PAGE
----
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Japanese Culture Club
 
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Takoyaki making
 
Students in the Japanese Culture Club did TAKOYAKI (okutopus ball) making.  They put chocolete and cheese in Takoyaki.  It was very amiricanized takoyaki.
 
 
 
Students in the Japanese Culture Club did cooking lesson and made ICHIGODAIFUKU on Wednesday, September 13th.  Victoria made a nice one.  We enjoyed eating ICHIGODAIFUKU.  Yammy!
 
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Koi Dance at Talentfest 2017
 
7 students of Japanese Culture Club and Ms. Tago participated in the Talentfest 2017 on Friday, April 14, 2017.  They danced "Koi Dance"  Please click here to watch the video published in the Youtube.  

Sometimes a song or a dance can be so catchy that we find our bodies moving involuntarily to the beat and before long, the whole routine has eventually wormed itself into our heads. That’s exactly what’s happening to thousands of people in Japan, as the “Koi Dance” craze spreads throughout the country, and it’s all thanks to the theme song for a new Japanese drama called Nigeru wa Haji da ga Yaku ni Tatsu, which translates to Running Away is Shameful but Helpful, but goes by the English title, We Married as a Job!

 

 
Onigi
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TalentFest 2017
ri making 
 
Students in the Japanese Culture Club did ONIGIRI (rice ball) making.  They put salted plum in our onigiri.  It was delicious! 
 
 
 
 
Students in the Japanese Culture Club did TAKOYAKI (okutopus ball) making.  They put chocolete in Takoyaki.  I cannot bekeive it.
 
 
 
Talentfest
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Banner making for Kasugaoka
dance
 
Students in the Japanese Culture Club are practicing the dance, '恋ダンス (KOI DANSU)”.  The site for you to practice is below.
 
 
 
 
 
Students in the Japanese Culture Club did crain making.  We will replace the old crains in the room.
 
 
 
 
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Onigiri making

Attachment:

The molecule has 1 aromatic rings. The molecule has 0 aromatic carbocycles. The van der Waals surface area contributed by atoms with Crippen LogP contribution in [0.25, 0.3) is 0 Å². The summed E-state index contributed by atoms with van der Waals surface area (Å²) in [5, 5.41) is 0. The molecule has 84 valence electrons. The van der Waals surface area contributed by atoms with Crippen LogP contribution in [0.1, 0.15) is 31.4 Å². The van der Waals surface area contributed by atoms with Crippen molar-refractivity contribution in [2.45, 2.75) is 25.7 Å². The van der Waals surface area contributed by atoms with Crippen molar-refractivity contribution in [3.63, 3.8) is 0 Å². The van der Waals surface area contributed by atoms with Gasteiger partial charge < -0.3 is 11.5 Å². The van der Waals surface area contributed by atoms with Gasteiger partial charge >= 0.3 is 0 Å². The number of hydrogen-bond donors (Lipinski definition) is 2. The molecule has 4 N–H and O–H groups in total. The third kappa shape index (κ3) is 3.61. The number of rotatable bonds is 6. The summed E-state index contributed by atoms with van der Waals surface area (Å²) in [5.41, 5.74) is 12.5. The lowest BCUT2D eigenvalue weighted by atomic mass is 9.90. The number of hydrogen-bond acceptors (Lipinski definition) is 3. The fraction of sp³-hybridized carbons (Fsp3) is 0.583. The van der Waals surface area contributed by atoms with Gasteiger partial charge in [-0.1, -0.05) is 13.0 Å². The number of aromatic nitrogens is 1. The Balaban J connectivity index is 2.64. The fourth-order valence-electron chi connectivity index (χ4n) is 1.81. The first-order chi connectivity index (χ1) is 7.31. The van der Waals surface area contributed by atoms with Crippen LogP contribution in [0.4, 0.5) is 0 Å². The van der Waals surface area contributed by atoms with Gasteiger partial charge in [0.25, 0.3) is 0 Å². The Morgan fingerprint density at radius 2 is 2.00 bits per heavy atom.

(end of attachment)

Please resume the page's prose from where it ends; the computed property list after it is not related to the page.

We set a presentation board in the Cofeteria and try to get some students for the Japanese Culture Club.  Yoko, RIn, Megan, Maddie, and Grace, thank you for coming to volunteer!
 
 
Soran Bushi at Talentfest 2016
 
13 students of Japanese Culture Club participated in the Talentfest 2015 on Friday, April 8, 2016.  They danced "Sonran Bushi, Soran Parapara, and Koisuru Fortune Cookie"  Please click here to watch the video published in the Youtube.  

Soran Bushi (ソーラン節) is one of the most famous traditional songs in Japan. It is a Japanese sea shanty that is said to have been first sung by the fishermen of Hokkaido, northern Japan.The dance moves depict ocean waves, fishermen dragging nets, pulling ropes and lifting luggage over their shoulders. This dance is taught in many schools across Japan as part of the curriculum.  During regular intervals of the dance, the words: "DOKKOISHO!" "DOKKOISHO!" "SORAN!" "SORAN!" are called. Those words were used in the past to encourage the

 
fisherman during their work.  Koisuru Fortune Cookie ("The Fall-in-Love Fortune Cookie") is the 32nd single by the Japanese idol girl group AKB48. It was released in Japan on August 21, 2013.

 
 
 
Japanese Culture club met Nov. 17th in the media center with the ASL club, French club and Spanish club for an afternoon of learning a little about each World Languages. Japanese Culture Club taught some simple greetings and a children’s son in Japanese Sign Language.
 

Japanese Culture Club meets each meeting will be on Wednesday from 3:05 to 4:30 in

 
room 219.  If you are interested in Japanese Culture and Japanese movies, please join us.

 

Children's Day in Japan : KODOMO NO HI

 
Every May 5, it is Kodomo no Hi or "Children’s Day" in Japan. Families fly koinobori banners in the shape of a carp (a type of fish) for each child in their house. In Japanese folklore, the carp is a symbol of determination and vigor, overcoming all obstacles to swim upstream. Samurai warrior figurines and samurai kabuto helmets are also displayed in homes to inspire strength and bravery.  Japanese Culture Club made kabuto heimets and wore them.

 

Ichigo Daifuku making
TalentFest 2017